“Romanticism took different forms in different national contexts but everywhere it was part of modernity. At its center stood the celebration of the self. In France and England, it partook of democratic and egalitarian traditions to a far greater degree than in Germany, where it combated such claims. No one understood this better than Thomas Mann. Commenting on the ‘melancholy history of German Innerlichkeit,’ he said that the ‘romantic counterrevolution against the Enlightenment’ had made decisive contributions to Weimar’s ‘old-new world of revolutionary reaction’ as well as to National Socialism. Speaking of Hitler’s Germany, he wrote that ‘there are not two Germanies, a good and an evil one, but only one, which through the cunning of the devil turned the best to the service of evil.’ National Socialism reconciled Innerlichkeit and modern technology. The reactionary modernists were German ideologists who selected from their own national traditions those elements that made these cultural reconciliations possible.”
“With speed, there is quantitatively more for the brain to deal with. This is not specific to the railroad but part of modernity more broadly, including the rise of the city. The classical social theorist Georg Simmel described this urban perception as an ‘intensification of nervous stimulation,’ as opposed to slow, lasting impressions which ‘use-up, so to speak, less consciousness than does the rapid crowding of changing images.’ The modern condition was thought of as a general onslaught of things to pay attention to, newly positioning the urban railroad-riding individual as a kind of spectator to an existence slipping quickly by.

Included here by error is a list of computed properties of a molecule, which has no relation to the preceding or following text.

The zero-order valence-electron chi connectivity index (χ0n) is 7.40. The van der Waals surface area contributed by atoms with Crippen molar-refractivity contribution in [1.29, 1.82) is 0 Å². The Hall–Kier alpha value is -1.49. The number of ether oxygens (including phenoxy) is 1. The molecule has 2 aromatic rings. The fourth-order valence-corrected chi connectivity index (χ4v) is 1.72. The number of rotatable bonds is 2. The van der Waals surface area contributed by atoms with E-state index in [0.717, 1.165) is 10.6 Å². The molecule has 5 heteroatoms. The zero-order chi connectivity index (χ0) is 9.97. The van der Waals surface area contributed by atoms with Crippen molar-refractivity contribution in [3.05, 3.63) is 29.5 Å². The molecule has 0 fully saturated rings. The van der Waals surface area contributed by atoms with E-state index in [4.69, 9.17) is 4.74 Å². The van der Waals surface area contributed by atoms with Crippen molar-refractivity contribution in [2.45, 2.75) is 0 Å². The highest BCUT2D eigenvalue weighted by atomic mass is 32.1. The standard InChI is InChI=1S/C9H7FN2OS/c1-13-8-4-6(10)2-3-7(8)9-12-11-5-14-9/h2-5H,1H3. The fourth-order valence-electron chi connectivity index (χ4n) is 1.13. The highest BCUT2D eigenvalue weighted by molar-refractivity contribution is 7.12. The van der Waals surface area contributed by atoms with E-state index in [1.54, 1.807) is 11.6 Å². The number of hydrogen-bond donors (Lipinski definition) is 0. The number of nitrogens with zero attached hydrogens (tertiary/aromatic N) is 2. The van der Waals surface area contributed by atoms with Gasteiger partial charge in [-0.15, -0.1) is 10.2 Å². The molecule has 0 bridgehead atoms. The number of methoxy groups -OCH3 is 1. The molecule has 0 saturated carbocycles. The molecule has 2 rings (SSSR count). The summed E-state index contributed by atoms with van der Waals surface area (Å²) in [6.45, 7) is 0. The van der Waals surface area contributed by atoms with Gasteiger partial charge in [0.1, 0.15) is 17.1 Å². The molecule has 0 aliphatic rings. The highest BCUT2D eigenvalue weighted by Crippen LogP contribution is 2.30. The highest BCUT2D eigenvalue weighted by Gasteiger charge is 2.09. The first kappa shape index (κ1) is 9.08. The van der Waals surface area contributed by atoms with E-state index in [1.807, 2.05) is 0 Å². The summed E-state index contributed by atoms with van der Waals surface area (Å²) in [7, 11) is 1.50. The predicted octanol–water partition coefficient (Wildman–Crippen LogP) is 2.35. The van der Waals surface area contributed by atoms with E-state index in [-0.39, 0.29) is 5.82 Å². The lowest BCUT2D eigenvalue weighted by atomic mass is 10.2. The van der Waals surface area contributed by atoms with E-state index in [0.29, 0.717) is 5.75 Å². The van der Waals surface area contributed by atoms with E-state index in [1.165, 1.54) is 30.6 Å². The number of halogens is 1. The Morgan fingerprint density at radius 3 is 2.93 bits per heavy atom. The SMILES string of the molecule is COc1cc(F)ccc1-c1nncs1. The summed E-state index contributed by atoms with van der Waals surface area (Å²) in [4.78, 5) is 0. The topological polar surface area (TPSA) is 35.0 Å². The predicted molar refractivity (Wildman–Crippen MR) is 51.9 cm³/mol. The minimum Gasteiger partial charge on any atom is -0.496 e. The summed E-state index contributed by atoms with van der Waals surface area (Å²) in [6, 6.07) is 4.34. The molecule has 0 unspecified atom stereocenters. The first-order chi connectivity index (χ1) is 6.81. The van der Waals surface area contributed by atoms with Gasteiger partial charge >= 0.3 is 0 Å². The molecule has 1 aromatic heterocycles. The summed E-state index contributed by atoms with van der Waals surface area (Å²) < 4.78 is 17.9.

The railroad positioned the world for the traveler as some thing passing, distant, to be taken as scenery framed by a cabin window. Schivelbusch expands on philosopher Dolf Sternberger’s description of this way of seeing as a ‘panoramic vision,’ a view that foregrounds the back—the passenger barely noticing that which is most near, reduced to an incon sequential blur by rapidity—and detaches the passenger from this space immediately surrounding the train car. Opposed to slower travel, where the passing landscape can be lingered upon and seen in great detail, railway speed produced a panoramic vision where the landscape is not seen for as long or intensively, its particularities are instead taken in as a part of an ongoing flow instead of discreetly. Always quickly vanishing, the landscape becomes more impressionistic, evanescent; panoramic vision is seeing the world as montage. This panoramic vision produced by the rapid succession of imagery is a useful way to frame the contemporary type of vision that social photography encourages, both in how we make and consume the images. The social photo is often viewed through the grid, stream, or story to be finger-scrolled, swiped, and tapped. The images in their proliferation and rapidity create an emergent stream in aggregate, and for the person doing the swiping, there is a more panoramic view of social life, akin to the montaged scenery from the train window.”